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Oklahoma Farm Bureau

Monitored Litigation

July 08, 2010
Poultry litigation summary

In 2005, Oklahoma’s Attorney General Drew Edmondson initiated a legal battle against poultry companies that had the potential to change the face of American agriculture forever. Fortunately, the industry wasn’t afraid to fight back to protect not only their sector of agriculture, but to protect the entire industry. So far, they have proven to be a tough opponent for seasoned legal veteran W.A. Drew Edmondson.
In 2005, talks between the poultry companies and Edmondson over the Illinois River watershed began to fizzle. Bringing the courts into the picture seemed more certain as each day passed. In March 2005, Edmondson filed a 90-day notice of intent to sue the poultry companies for polluting the Illinois River watershed.
Amidst the threat of litigation, in early June 2005, the two groups met once again at the negotiation table, this time mediated by retired U.S. Federal District Judge Thomas Brett. However, the talks proved unsuccessful.

On June 13, 2005, Edmondson filed suit in federal court for the Northern District of Oklahoma (see Timeline, June 2005). Edmondson asked for all past and future monetary damages, a permanent injunction on the use of litter in the Illinois River watershed, restitution, punitive and exemplary damages, maximum statutory penalties, prejudgment interest, all attorney fees and costs of the suit, and any other relief as just and appropriate.

The lawsuit heated up in March 2006 when Edmondson was granted an order to take samples of water, soil, and waste from poultry operations “under the custody or control of” poultry companies located in the Illinois River watershed. The sampling began in June 2006.
Mike Beebe, then Arkansas Attorney General, in disagreement with Edmondson’s lawsuit, sought to intervene Arkansas as a party in May 2006. Although Beebe’s request was ultimately denied, Arkansas was later allowed to file an amicus (friend-of-the court) brief in the suit.
The poultry companies also sought to add land and business owners to the suit, by enjoining them as third parties that might be engaging in practices leading to the degradation of the watershed. However, this attempt was denied by the federal judge and the companies were told any claims against third parties would have to be pursued once the State’s case was resolved.
On Nov. 14, 2007, Edmondson sought a preliminary injunction from the court to ban the use of poultry litter application to any land in the Illinois River watershed. The federal judge denied the injunction on September 29, 2008. The State subsequently appealed to the Tenth Circuit where the district court’s order denying the injunction was affirmed on May 13, 2009. On May 5, 2008, the court allowed Arkansas, Oklahoma Farm Bureau, and Poultry Partners, Inc. to file friend-of-the-court (amicus) briefs.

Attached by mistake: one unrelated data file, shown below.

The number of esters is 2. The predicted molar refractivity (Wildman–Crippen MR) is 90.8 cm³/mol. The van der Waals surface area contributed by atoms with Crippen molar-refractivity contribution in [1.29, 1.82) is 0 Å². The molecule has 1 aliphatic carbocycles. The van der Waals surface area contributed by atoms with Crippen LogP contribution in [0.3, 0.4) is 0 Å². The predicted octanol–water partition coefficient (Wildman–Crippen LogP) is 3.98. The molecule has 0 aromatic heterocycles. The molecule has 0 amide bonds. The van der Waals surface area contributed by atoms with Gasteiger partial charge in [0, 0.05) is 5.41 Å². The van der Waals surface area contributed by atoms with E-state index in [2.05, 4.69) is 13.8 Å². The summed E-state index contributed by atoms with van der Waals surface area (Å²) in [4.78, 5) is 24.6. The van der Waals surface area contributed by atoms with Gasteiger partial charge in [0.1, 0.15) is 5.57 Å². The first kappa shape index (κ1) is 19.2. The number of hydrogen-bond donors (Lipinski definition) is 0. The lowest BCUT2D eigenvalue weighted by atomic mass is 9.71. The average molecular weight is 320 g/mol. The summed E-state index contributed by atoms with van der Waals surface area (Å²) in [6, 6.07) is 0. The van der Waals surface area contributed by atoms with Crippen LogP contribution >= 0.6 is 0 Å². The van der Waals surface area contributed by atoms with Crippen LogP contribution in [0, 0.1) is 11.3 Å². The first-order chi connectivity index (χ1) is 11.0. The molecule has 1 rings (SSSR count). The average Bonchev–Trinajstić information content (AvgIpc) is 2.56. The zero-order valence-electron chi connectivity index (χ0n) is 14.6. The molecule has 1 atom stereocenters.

In affirming the district court’s order, the Tenth Circuit stated the district court “could not establish a sufficient link between land-applied poultry litter and bacteria in the Illinois River watershed”.
The poultry industry saw its biggest victory on July 22, 2009 when the federal judge found the Cherokee Nation may possess a legally protected interest in the Illinois River watershed, making them an indispensable party to the litigation. This ruling prevented Oklahoma from recovering any monetary damages against the poultry companies without the Cherokee Nation as a party to the litigation. Even though the Cherokee Nation had assigned its right to prosecute any claims relating to the poultry litigation to the State, the federal judge said the agreement was invalid.
The State still had the option of seeking civil penalties and injunctive relief at the trial.
Later that July, a second victory came when the federal judge denied the use of the findings from two expert witnesses hired by the state. A third victory came in September 2009, when the court rejected the Cherokee Nation’s request to intervene, citing the intervention was not timely. The Cherokee Nation appealed to the Tenth Circuit, where a ruling is yet to be made.
The trial in the poultry litigation finally began in September 2009 and lasted for 50 days.
Another victory for the poultry industry was in December 2009 when the federal judge threw out the state’s claim that poultry litter is considered solid waste under federal law. To be considered waste, the litter would have to be discarded, thrown away, or abandoned. The federal judge said it was not.
It is now June 2010 and the trial is over. Both sides are waiting for the final ruling in this lengthy, costly, and many would say, unnecessary case.


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